Why We Are Not Adopting Again

Three years ago, my husband and I stood in front of the orphanage in Beijing, China, and promised we’d be back. We knew it was full of children who were dying, who went to bed hungry every night, and cried for someone, anyone to love them.

We’d always wanted four. It seemed logical: two boys and two girls. Everyone would have a best-friend for life. And Evie would know the bond of a sister from her birth country.

It sounded beautiful. And we honestly thought that was where God was leading us. He had given us Evie. He had shown us over and over that Evie was our daughter. We had prayed for months, “Bring her home. Bring her home. Bring her home.”

And then we landed in Chicago. And discovered Evie’s undisclosed special need– developmental delays. Not only did she have tetrology of fallot and cleft lip and palate, but she could hardly sit, stand, walk, talk, chew, turn the pages of a book. She was completely and utterly shutdown.

We saw hints of this in China. But we assumed she would wake up and start acting like a two year old. But she never did.

So my new life–the one with only 3 three kids–consisted of juggling them so we could go to PT, OT, developmental therapy, and speech multiple times a week. Plus, all her other doctor visits.

I was exhausted. And that fourth child seemed further and further away. And the guilt of ignoring my two homegrown kids weighed heavily on me.

As time passed, I got into the rhythm of my new normal. And now three years later, things seem almost under control.

But, still, we won’t be adopting again.

Evie needs too much. She is too traumatized, too emotionally fragile, too needy. The honest, bitter truth is another special needs adoption would take too much of my time away from her. There is only so much of me to go around.

We’ve prayed about this. We’ve agonized about this. Because we know there are kids who need parents who love them. We know there are kids going to bed tonight with empty bellies, who are cold, alone, and afraid. We know, because that was Evie three short years ago. She was starving–not only for nourishment, but for human touch.

We aren’t done with adoption. We just aren’t adopting.

So now we are praying, “Use us. Use us. Use us.”

And I wonder, how God will use us to care for the orphaned.


Amy Adair-Bode

I am a Christ-follower, wife, mother, and writer. I have two wonderful boys and a princess from China. We became a family of five on August 28, 2009. My new book, One Thousand and One Tears, is now available on Amazon.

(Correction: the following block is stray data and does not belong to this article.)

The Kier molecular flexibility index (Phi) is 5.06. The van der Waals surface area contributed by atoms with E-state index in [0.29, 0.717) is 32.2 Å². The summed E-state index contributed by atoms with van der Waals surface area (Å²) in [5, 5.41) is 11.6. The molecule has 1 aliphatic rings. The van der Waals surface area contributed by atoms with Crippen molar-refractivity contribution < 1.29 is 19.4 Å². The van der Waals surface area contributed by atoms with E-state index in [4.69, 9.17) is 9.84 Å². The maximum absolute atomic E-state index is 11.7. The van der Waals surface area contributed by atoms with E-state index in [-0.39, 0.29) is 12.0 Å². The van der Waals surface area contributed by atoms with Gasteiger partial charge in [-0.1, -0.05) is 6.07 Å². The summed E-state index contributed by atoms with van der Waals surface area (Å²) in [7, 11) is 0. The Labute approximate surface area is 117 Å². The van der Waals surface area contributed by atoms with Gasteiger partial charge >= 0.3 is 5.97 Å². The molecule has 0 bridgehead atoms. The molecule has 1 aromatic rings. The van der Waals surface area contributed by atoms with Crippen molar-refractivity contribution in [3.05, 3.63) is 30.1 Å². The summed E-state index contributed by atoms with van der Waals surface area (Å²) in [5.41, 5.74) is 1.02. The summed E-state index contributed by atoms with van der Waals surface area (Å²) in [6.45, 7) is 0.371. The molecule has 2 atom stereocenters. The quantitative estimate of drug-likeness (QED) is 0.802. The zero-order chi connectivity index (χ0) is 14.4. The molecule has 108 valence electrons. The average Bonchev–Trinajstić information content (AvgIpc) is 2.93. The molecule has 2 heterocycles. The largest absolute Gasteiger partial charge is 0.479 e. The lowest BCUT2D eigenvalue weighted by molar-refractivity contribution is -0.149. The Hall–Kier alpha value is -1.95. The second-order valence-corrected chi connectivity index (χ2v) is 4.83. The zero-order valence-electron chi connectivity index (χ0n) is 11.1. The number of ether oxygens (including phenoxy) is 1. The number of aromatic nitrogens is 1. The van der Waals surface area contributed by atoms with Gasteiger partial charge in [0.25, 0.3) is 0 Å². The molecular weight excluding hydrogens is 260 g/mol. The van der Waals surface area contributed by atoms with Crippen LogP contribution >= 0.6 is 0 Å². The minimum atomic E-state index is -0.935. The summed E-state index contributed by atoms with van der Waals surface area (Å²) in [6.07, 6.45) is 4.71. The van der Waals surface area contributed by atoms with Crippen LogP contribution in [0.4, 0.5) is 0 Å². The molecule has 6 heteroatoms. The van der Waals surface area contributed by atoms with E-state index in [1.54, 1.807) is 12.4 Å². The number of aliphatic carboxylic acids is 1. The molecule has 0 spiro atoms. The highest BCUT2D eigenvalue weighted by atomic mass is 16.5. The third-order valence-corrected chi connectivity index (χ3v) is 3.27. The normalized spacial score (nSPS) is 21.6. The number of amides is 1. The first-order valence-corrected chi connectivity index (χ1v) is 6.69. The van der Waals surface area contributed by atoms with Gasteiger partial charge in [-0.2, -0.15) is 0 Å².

5 Responses to Why We Are Not Adopting Again

  • Laurel says:

    This resonates with me. We talk about this often because we started with such big plans of how many kids we’d adopt, but as we grow our family we also realize we have to be able to be good parents to our kids. So if we are too exhausted, too overwhelmed, spread too thin, we won’t be able to parent our kids well. And so we struggle with how many kids we should adopt. It’s hard to know! Thank you for your honesty.

  • It sounds like you’ve made a beautiful and right choice for your family. Good for you for not feeling pressured past the point of God’s calling on your life.

    By the way, I have tetralogy of fallot with pulmonary atresia. I can’t speak to all of your daughter’s needs, but I thought I’d offer up this bit of encouragement for the heart part: I’m 29, have had one successful pregnancy and one international adoption… and doctors are fine with me doing both again if we choose. I (slowly!) ran a half marathon in January. I will need a valve replacement at some point, but all in all, life is full and beautiful. Praying your daughter someday has a similar testimony. I can’t imagine what it’d be like to worry about my daughter’s health. Blessings to you and your family.

  • I love this so much! And I admire you so much, I hope I can branch out more beyond the U.S. next time we adopt!

  • Chris says:

    Thanks for sharing. It’s tough, you think…you pray…you hope that adopting again is indeed God’s will……I applaud you for really listening to God’s will for your family.

    I love how you said, “We aren’t done with adoption. We are just not adopting.” Perfect and so true.

    God can and does use us in ways that are perfect to care for the orphan. Sometime we just have to wait and listen….

  • Tracie says:

    I am in that boat. While my daughter’s only special circumstance is cleft lip and palate – that alone requires many trips to specialists in a year’s time. Between her, and my two boys, I don’t feel I could do the job I want to do in parenting more children – though I would love, love, love to be able to have a house full.

    I hope to be used by God in some capacity to do His work for the kids that wait. They continually pull at my heart.

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